Bootstrapping Strategies Part 2: “Fatigue Makes Cowards of Us All” — Vince Lombardi

My fitness trainer often shouts this phrase to me whenever I am beginning to hit the wall during workouts (Terry Canon, respect).  The motivation of the phrase is simple – when we get tired or when we are faced with adversity; our mental strength and concentration are put to the test.  And those that have the resiliency to fight through adversity and stay focused on goals will have a significant competitive advantage over those that cannot.

In 2005, Ubiquiti would launch its first product called “SuperRange” – essentially a super-charged Wi-Fi module for long-distance outdoor wireless applications.

Because the product had incredible demand from a niche market of independent operators and distributors that served them, we were able to secure customer payment upfront to fund manufacturing and instantly became a profitable business with cash flow.  The appeal of our “SuperRange” module was that it performed better over long-distances compared with the standard commodity Wi-Fi modules being sold in volume.  Although we charged a cost premium for our module compared with the existing commodity one being used at the time, the operators had no problem paying the premium as they saw it had a great overall cost/performance improvement in their systems.

However, there were 2 disastrous variables working in the background that would inevitably be fatal to my initial business strategy:

  1. Our $35 manufacturing cost was representative of our economies of scale in 1,000’s of quantities.  In contrast, the popular commodity modules had a $20 resale price were coming from Asia in 1,000,000’s of quantities.  Interestingly, there was no significant intrinsic design or manufacturing cost premium in our enhanced design compared to the commonly sold commodity module.  We were just completely outmatched with our competitors from a manufacturing volume/cost leverage standpoint.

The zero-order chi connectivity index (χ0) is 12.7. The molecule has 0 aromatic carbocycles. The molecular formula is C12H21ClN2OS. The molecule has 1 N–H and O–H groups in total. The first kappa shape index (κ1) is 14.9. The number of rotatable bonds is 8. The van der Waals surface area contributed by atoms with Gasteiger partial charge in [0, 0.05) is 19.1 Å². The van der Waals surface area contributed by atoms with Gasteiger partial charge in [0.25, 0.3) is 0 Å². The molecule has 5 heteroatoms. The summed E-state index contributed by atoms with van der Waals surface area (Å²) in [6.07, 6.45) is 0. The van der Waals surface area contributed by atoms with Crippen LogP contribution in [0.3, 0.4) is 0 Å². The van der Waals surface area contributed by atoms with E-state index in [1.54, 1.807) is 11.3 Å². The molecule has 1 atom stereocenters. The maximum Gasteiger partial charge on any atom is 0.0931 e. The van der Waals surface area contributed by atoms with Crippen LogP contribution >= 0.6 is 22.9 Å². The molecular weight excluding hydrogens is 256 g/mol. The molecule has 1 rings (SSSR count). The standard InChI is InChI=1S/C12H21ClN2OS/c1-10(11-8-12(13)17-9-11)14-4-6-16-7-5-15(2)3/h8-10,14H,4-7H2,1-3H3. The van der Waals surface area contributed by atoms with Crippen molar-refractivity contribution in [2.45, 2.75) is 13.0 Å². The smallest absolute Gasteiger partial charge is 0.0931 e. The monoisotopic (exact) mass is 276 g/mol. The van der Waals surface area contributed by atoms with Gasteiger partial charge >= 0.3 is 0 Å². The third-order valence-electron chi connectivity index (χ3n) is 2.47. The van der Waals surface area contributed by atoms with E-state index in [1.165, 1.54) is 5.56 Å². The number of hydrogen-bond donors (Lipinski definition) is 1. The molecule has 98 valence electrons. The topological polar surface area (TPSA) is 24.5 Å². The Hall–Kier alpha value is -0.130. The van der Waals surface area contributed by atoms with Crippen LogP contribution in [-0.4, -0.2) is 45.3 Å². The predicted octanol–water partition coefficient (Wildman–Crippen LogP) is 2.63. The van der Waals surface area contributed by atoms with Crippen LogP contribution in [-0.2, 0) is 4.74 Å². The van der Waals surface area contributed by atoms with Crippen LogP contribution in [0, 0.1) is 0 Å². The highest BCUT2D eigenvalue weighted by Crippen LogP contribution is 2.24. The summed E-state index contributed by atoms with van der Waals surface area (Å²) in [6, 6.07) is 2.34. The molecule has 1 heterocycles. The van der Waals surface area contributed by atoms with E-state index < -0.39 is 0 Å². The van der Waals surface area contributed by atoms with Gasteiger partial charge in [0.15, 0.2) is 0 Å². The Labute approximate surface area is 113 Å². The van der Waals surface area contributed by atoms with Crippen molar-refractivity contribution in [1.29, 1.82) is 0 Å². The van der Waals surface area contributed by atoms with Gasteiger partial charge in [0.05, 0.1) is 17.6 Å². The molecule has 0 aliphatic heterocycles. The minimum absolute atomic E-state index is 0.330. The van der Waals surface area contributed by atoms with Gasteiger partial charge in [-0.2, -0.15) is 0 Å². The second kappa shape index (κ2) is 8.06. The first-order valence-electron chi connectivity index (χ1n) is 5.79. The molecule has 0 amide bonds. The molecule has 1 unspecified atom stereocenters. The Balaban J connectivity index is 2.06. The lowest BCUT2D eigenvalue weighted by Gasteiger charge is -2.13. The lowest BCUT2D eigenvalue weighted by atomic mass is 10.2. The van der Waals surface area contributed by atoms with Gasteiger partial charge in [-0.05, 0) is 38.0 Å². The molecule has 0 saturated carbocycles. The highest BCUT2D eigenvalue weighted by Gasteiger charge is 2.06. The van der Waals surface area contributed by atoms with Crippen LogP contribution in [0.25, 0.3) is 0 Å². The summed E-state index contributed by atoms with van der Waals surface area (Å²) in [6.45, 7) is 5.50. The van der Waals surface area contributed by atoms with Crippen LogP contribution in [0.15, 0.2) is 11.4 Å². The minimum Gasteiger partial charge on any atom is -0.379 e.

2. Our improvements were simple HW design additions that could easily be copied

You can imagine what happened next.  The commodity Wi-Fi module manufactures soon noticed our growing business and gross margins and said “Hey, this is a great idea; we can manufacture a premium module design and take over their market”  Within months, they copied our HW design and clones started appearing in our sales channels at below our manufacturing costs.

Overnight, growth slowed, customers turned on us saying we had no business selling such over-priced hardware, and I found myself in an impossible position to compete; I was contemplating shutting the doors and moving on with my life.

The irony is that the majority of people who had chimed in with an educated business opinion on my initial strategy told me this would happen.  And it played out exactly like they said it would.  But, I didn’t listen; and I learned a very painful lesson that would cause me to question myself.  As it turns out, it would become the stage for the best opportunity I could wish for.

We shouldn’t look at being handed adversity in life as a bad thing; if you are up for it, then it really becomes an opportunity to find out what you are made of.  And if you can develop the ability to step up and conquer even the most hopeless of challenges, you certainly will gain an attribute that will give you a significant competitive advantage over your peers.  Instead of letting adversity get the best of me, this would mark the first inflection point in Ubiquiti’s growth.   I would quickly meet adversity head-on, recalibrate, and adopt a new strategy that would define an Industry.

%d bloggers like this: